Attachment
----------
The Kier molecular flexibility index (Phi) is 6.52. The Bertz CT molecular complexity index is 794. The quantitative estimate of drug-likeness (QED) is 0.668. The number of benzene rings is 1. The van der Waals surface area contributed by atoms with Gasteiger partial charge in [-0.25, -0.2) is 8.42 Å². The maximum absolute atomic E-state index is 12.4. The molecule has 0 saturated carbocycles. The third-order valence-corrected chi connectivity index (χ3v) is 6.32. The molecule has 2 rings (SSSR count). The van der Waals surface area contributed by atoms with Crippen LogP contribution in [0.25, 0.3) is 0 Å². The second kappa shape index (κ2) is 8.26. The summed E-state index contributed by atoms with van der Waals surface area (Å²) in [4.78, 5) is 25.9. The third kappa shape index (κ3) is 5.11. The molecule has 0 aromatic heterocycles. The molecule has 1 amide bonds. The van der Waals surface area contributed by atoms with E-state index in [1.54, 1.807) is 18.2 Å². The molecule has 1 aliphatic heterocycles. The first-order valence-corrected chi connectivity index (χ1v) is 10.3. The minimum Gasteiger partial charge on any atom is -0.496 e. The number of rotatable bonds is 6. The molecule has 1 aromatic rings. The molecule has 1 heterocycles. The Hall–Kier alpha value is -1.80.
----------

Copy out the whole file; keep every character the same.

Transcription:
The Kier molecular flexibility index (Phi) is 6.52. The Bertz CT molecular complexity index is 794. The quantitative estimate of drug-likeness (QED) is 0.668. The number of benzene rings is 1. The van der Waals surface area contributed by atoms with Gasteiger partial charge in [-0.25, -0.2) is 8.42 Å². The maximum absolute atomic E-state index is 12.4. The molecule has 0 saturated carbocycles. The third-order valence-corrected chi connectivity index (χ3v) is 6.32. The molecule has 2 rings (SSSR count). The van der Waals surface area contributed by atoms with Crippen LogP contribution in [0.25, 0.3) is 0 Å². The second kappa shape index (κ2) is 8.26. The summed E-state index contributed by atoms with van der Waals surface area (Å²) in [4.78, 5) is 25.9. The third kappa shape index (κ3) is 5.11. The molecule has 0 aromatic heterocycles. The molecule has 1 amide bonds. The van der Waals surface area contributed by atoms with E-state index in [1.54, 1.807) is 18.2 Å². The molecule has 1 aliphatic heterocycles. The first-order valence-corrected chi connectivity index (χ1v) is 10.3. The minimum Gasteiger partial charge on any atom is -0.496 e. The number of rotatable bonds is 6. The molecule has 1 aromatic rings. The molecule has 1 heterocycles. The Hall–Kier alpha value is -1.80.